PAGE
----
|Illustration Photo: Israel Bardugo|
Going to the mikveh
Op-ed: Many brides-to-be are humiliated by ultra-Orthodox establishment every year
Sivan and Yaron were married on the night after Independence Day in the Tel Aviv Port. Sivan was radiant and beautiful in a stunning wedding gown, and Yaron had a magnetic smile as they stood under the chuppah facing the rabbi and flanked by their parents, opposite the Mediterranean Sea.
At the end of the ceremony, a moment after Yaron finished repeating the passage from Psalms 137 “If I forget thee O Jerusalem, let my right hand wither…” he broke the glass and then raised his arm in a gesture of “wow! I’ve done it.”
It was a great wedding. Fantastic food, fabulous drinks, amazing DJ. Sivan (28) and Yaron (30,) Tel Aviv attorneys, knew how to throw a party. But even days after all the excitement, with their feet still smarting from all the dancing, Sivan could not stop thinking about the trauma she experienced the night before the wedding when she had gone to immerse in the mikveh.
Although Sivan is secular, there was no question in her mind that her wedding ceremony would be conducted according to Jewish law (although not through the State Rabbinate.) With that same certainty she knew she wanted to immerse in the mikveh as Jewish brides from time immemorial have been doing on the night before their wedding. Something about the tahara (ritual purification,) the traditional immersion, seemed right to her.
She chose a mikveh in the center of Ramat Hasharon. She had heard that it was clean and aesthetic, and that the experience could even be spiritual. A control freak, Sivan had of course called before she went and received instructions from the female mikveh attendant: “Come without makeup. Make sure your fingernails are cut. No nail polish. And take a shower beforehand. OK?”
She arrived at the mikveh accompanied by the women of the family, her mother, aunts, a few good friends, and her mother-in-law and sister-in-law to be. A joyful group, laden with presents and high spirits to make the bride happy on this very significant, very Jewish occasion. But as great as the expectation, so was the bitter disappointment.
“Did you bring a referral from the consultation session for brides,” the attendant asked. “No,” Sivan answered. “Then the rabbi, did he give you a note?” “No,” Sivan replied. “My rabbi is not going to ask me if I immersed in the mikveh. It was my decision to do it.” “But without a note, you can’t go in,” the attendant decreed.
Sivan’s smile froze. She couldn’t believe this was happening to her. Not on the night before her wedding. The next hour was spent in the demeaning effort of trying to convince the attendant to let her immerse. The mother, mother-in-law, sister-in-law, aunts, friends all joined the fray. The attendant was unyielding. These are the rules, she explained over and over and over again.
But Sivan didn’t give up. “This is a public place. It was built with my tax money. You have no right to prevent me from immersing here,” she insisted. The attendant called the rabbis, her superiors. She called one after another, but each time she came back with the same negative response.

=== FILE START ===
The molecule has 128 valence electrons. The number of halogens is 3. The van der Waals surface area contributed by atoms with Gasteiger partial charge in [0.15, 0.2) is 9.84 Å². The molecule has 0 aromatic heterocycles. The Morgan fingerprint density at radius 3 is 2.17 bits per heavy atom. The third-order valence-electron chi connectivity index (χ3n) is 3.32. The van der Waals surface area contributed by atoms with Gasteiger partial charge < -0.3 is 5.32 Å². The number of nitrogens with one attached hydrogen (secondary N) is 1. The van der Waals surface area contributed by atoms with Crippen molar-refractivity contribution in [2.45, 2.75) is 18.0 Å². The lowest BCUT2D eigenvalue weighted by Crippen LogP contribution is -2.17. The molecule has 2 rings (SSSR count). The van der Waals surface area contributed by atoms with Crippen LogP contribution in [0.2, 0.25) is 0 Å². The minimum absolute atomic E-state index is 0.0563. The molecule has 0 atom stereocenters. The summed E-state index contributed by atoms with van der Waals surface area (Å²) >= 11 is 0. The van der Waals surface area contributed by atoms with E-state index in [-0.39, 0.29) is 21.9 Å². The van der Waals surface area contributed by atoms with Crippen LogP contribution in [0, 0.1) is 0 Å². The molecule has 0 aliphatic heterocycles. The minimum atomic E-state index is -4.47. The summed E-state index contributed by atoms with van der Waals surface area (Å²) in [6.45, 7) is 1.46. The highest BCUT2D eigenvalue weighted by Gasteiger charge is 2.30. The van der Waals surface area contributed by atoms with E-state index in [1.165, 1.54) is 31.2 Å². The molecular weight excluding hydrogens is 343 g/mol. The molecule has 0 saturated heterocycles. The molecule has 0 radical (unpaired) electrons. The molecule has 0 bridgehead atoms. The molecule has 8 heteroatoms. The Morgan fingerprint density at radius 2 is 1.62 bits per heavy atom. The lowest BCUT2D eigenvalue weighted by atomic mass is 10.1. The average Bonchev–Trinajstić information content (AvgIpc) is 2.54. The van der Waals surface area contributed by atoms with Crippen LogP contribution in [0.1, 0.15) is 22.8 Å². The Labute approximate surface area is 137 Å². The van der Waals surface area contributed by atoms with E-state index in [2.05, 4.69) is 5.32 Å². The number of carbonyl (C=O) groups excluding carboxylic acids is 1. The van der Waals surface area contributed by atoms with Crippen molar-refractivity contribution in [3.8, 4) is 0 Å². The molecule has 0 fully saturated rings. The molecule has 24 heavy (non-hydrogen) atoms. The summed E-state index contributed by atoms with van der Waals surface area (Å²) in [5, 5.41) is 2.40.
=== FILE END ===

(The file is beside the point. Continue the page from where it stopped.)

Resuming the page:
Finally, Sivan remembered that she was also a lawyer. “This is discrimination and there is no legal basis for it,” she said. Her future sister-in-law mentioned the idea of calling in the media. This kind of language, the phone conferencing rabbis did understand. The attendant allowed Sivan to enter. So, choking down her tears, the bride-to-be immersed in the mikveh on the eve of her wedding.
Many brides, who choose to immerse of their own volition on the eve of their weddings, are humiliated in a similar manner every year. This is because not only has the monopoly on marriage in Israel been handed over to the chief rabbinate, but the mikvaot are also administered under its narrow-minded but watchful ultra-Orthodox eye.
So even though you may want to immerse in the mikveh because it’s important for you as a Jew, because this tradition speaks to you, if you have chosen, God forbid, a Masorti or Reform rabbi to perform your wedding, you will be turned away.
There are more than 1,000 public mikvaot in Israel that are supposed to serve any Jew who wants to immerse, without discrimination. This year, the Minister of Religious Affairs, Yakov Margi, has allotted NIS 33 million for the construction of religious buildings, for any municipality that wants to build a mikveh.
This sum does not even include indirect funding from the Minister of Housing and Construction, Ariel Atias. For example, NIS 3 million was allocated for a new mikveh in Zur Hadassah, as well as a special access road for it. Every municipality knows that the easiest thing to get is funding for a mikveh. Margi will arrange it, Atias will upgrade.
Getting back to Sivan, when she stood in front of the mikveh attendant, in such a vulnerable, sensitive position, the attendant didn’t just pronounce her “amen” after the blessing accompanying the immersion, but added one of her own for the bride: “You should study Torah and become a hozeret betshuva” (newly observant, according to Orthodox practice). Sivan, despite her state of undress, did not avert her gaze. She did not want to give the attendant the satisfaction.
Yizhar Hess is the Executive Director & CEO of the Masorti Movement
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